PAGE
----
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Watching three real-life characters put through the melodramatic ringer in Jonathan Leaf’s new play has its fascination.

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Jed Peterson as Paul de Man and Fleur Alys Dobbins as Mary McCarthy in a scene from “Deconstruction” (Photo credit: Michael Abrams)

[avatar user=”Joel Benjamin” size=”96″ align=”left” ] Joel Benjamin, Critic[/avatar]Watching three real-life characters put through the melodramatic ringer in Jonathan Leaf’s new play, Deconstruction, has its fascination.  They act like “regular people,” pouring out revelations and recriminations by the barrelful, putting daytime soaps to shame, but they are, in fact, celebrities, although from Leaf’s drama it would be difficult to discern just how important these three figures—Mary McCarthy, Hannah Arendt and Paul de Man—were in mid-twentieth century American literature and academia.  Even tossing in lively interpretations and arguments about Martin Heidegger—the man, the traitor, the philosopher and a figure of great importance to all three characters—can’t raise Deconstruction out of the hand-wringing sexual imbroglio it is, in the final analysis.

Even though her most famous book, The Group had yet to be written and her famous libel case involving the vicious Lillian Hellman wasn’t even a glint in the writer’s venomous pen, Mary McCarthy had already achieved literary stardom.  Hannah Arendt was a leading European-American historian and philosopher and Paul de Man was soon to be an important literary critic and academic.

As Deconstruction opens it is June 1949.  Mary McCarthy (Fleur Alys Dobbins) has picked up handsome Paul De Man (Jed Peterson) from his menial job at a Manhattan bookstore and invited him up to her Rhode Island farm.  They dance about—physically and verbally—until the mutual seduction is a fait accompli. She is motivated by hormones (and a boring marriage to Bowden Broadwater) and he by wanting an entrée into academia (and wanting to stay away from a failing marriage).

Karoline Fischer as Hannah Arendt and Fleur Alys Dobbins as Mary McCarthy in a scene from “Deconstruction” (Photo credit: Michael Abrams)

Enter a very sour Hannah Arendt (Karoline Fischer) who smells a rat in de Man.  Her instincts prove substantiated in the play as Arendt’s subsequent investigations prove de Man to be a serial philanderer in addition to being a Nazi collaborator during World War II —a fact he somehow never brought up as he bedazzled, seduced and used a bewitched McCarthy.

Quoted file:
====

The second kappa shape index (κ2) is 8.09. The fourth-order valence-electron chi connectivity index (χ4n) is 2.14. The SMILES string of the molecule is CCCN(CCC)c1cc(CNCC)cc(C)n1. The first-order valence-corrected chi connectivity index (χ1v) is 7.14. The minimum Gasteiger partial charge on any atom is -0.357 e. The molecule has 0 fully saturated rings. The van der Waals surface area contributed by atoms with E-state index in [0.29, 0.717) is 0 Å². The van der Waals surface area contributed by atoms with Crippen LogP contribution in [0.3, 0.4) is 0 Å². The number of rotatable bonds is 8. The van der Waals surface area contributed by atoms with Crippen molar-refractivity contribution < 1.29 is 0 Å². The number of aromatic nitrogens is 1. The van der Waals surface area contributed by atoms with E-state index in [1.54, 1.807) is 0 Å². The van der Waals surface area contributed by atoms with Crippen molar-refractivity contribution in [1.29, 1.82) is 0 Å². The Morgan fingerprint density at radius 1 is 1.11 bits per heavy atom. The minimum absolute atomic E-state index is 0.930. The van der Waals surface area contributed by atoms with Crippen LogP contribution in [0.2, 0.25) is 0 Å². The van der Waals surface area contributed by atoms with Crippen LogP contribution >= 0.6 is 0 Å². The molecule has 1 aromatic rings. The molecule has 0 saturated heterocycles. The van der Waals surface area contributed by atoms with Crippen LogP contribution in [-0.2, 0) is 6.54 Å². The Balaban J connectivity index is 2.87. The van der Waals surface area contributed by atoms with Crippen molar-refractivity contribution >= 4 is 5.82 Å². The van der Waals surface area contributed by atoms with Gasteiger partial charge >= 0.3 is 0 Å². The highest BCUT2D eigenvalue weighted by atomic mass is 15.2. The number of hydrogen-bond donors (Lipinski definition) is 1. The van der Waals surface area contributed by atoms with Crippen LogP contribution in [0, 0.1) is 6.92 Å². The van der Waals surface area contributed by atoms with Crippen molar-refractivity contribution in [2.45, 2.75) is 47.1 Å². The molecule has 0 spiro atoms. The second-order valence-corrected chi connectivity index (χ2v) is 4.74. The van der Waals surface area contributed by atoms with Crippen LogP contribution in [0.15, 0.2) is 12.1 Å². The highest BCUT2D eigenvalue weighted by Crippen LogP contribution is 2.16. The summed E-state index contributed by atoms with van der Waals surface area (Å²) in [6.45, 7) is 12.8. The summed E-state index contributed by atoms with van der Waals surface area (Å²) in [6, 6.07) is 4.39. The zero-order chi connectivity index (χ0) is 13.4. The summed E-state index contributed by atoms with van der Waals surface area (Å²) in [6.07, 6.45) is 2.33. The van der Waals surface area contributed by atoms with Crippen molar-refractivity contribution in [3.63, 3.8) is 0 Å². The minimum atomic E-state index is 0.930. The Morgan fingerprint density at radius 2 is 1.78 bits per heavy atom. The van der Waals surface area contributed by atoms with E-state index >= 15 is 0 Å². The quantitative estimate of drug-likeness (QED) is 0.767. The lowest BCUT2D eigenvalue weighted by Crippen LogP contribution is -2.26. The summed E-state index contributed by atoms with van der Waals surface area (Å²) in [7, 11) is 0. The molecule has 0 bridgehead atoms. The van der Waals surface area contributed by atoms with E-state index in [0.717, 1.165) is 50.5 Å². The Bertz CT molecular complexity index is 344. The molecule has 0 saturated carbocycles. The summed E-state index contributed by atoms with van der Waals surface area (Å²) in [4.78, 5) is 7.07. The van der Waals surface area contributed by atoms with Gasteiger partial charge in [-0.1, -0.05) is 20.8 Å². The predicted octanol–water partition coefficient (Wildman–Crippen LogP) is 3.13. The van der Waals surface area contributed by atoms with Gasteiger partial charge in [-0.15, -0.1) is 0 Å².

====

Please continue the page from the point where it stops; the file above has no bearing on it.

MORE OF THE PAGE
McCarthy learns her lesson by the penultimate scene, jilted by the heel de Man.  She is left to lick her wounds with the equally shaken Arendt as they share a Thanksgiving dinner in McCarthy’s Greenwich Village apartment, delighting in the glow of their friendship.

The acting isn’t detailed or expansive enough to make Leaf’s words come alive or give the slightest notion of the intelligence of these three.  Ms. Dobbins’ McCarthy is far too girlish.  Yes, the playwright’s point is to show how even an intellectual can be seduced by a good-looking person, but she never boils over.   The closest to anger she achieves is petulance.

Ms. Fisher, for some reason—directorial or personal choice?—spoke her lines as if in a catatonic state.  A terrible, curly black wig doesn’t help matters.  (There are many photos of Arendt in the forties and she never looked like this.)

Jed Peterson as Paul de Man and Karoline Fischer as Hannah Arendt in a scene from “Deconstruction” (Photo credit: Michael Abrams)

Mr. Peterson does well as the oily, snake charmer, de Man, looking particularly well in Jeannipher Pacheco’s period costumes.  Her costumes for Arendt are far too dreary, but those for McCarthy add some color to the proceedings.

Shannon Kavanagh uses the expansive, flexible space of the Church’s Grand Hall to indicate the turmoil all the characters were going through.  Books are strewn all over the period perfect furniture.  This is a terrific performing space with many possibilities.  Michael Abrams’ lighting design helps keep the drama in focus.

Peter Dobbins, the director, keeps the action in small, tight groupings even though the space is generously appointed.  This helps the actors, all talented in their own ways, but needing time to develop in their roles.

Deconstruction (through March 25, 2017)

Storm Theatre Company in association with Christopher Ekstrom Productions

Theatre at Grand Hall (St. Mary’s Parish), 440 Grand Street, in Manhattan

For tickets, call 212-868-4444 or visit

Running time: 80 minutes with no intermission

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About Joel Benjamin (561 Articles)
JOEL BENJAMIN was a child performer on Broadway and danced with leading modern dance and ballet companies. Joel has been attending theater, ballet and opera performances ever since childhood, becoming quite opinionated over the years. He was the founder and artistic director of the American Chamber Ballet and subsequently was massage therapist to the stars before becoming a reviewer and memoirist. He is a member of the Outer Critics Circle.

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